Curls and waves need special attention. Too much air power can make them dull and frizzy.

That's why Conair developed the new Curl Fusion Ionic Styler. This special dryer is designed to gently diffuse each curl with 1800 watts of power, using the latest ceramic ionic technology.

For people with curls and kinks, a diffuser is an invaluable tool in their arsenal. Diffusers allow gentle heat to speed up the drying process without the wind of a blow-dryer. Although there have been diffusers on the market for years, there has been little change to their design over the past few decades.

Conair's new Curl Fusion is part of a new generation of dryer-diffuser combinations especially designed for curly hair. Conair research shows that 70 percent of people have naturally curly or wavy hair.

"We wanted to develop a product that would bring out that natural texture and make it easier to work with," Heller says.

Heller says a different version of the dryer was on the market 20 years ago. As curls have come to the forefront, Conair decided to revamp the dryer, cranking up the wattage and using the benefit of the newer ceramic ionic technology. This technology works by evening out heat and neutralizing the positive charges that cause static and flyaways.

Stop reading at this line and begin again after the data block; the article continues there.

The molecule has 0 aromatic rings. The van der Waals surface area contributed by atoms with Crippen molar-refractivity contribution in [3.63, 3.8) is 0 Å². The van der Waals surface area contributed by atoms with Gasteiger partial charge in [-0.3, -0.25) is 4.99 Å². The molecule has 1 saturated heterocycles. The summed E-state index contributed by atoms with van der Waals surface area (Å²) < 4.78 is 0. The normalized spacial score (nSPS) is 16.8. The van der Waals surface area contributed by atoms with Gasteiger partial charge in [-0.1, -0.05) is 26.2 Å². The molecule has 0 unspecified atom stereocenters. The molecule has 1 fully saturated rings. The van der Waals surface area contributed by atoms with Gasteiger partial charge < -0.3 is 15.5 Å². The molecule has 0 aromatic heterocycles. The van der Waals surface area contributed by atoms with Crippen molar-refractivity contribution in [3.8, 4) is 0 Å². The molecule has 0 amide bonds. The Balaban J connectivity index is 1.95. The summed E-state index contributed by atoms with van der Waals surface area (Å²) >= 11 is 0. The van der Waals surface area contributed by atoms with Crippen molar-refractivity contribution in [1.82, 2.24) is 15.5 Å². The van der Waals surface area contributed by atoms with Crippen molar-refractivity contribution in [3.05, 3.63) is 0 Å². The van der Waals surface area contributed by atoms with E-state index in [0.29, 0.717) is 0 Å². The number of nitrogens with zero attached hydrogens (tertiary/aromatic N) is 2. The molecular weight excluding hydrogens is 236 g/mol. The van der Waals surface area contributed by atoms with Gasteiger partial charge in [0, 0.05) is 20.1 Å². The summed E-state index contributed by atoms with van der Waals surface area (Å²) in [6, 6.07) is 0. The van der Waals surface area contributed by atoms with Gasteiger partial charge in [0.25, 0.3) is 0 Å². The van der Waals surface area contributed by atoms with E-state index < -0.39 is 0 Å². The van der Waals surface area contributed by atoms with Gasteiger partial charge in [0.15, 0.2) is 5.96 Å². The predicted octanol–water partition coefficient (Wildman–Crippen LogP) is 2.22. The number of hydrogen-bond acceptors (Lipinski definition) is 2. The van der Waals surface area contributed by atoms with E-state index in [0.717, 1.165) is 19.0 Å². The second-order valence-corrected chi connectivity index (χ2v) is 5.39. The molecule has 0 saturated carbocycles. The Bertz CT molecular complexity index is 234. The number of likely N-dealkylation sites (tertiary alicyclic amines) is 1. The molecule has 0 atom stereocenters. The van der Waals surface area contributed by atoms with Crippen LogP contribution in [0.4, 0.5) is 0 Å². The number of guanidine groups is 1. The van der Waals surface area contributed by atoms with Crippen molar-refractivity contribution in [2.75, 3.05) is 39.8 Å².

A volume lift attachment was created to help lift the hair at the root and directs the air flow to the root. She said this helps prevent "pyramid head."

"You get the benefits of diffused air along with ionic ionic technology, which seals and smoothes the cuticle," says Paulette Heller, director of marketing for Conair. "It helps prevent frizziness while maintaining the curl."

A decade ago, Heller said the trend was to straighten out curls -- blowing them out or smoothing them with a flat iron. But a growing number of people with curls now want to embrace, rather than fight, their natural texture.

"There's much more acceptance of natural texture," says Heller, who wears her own hair curly everyday. "Curl Fusion gives you the versatility of wearing it naturally curly rather than blowing it straight."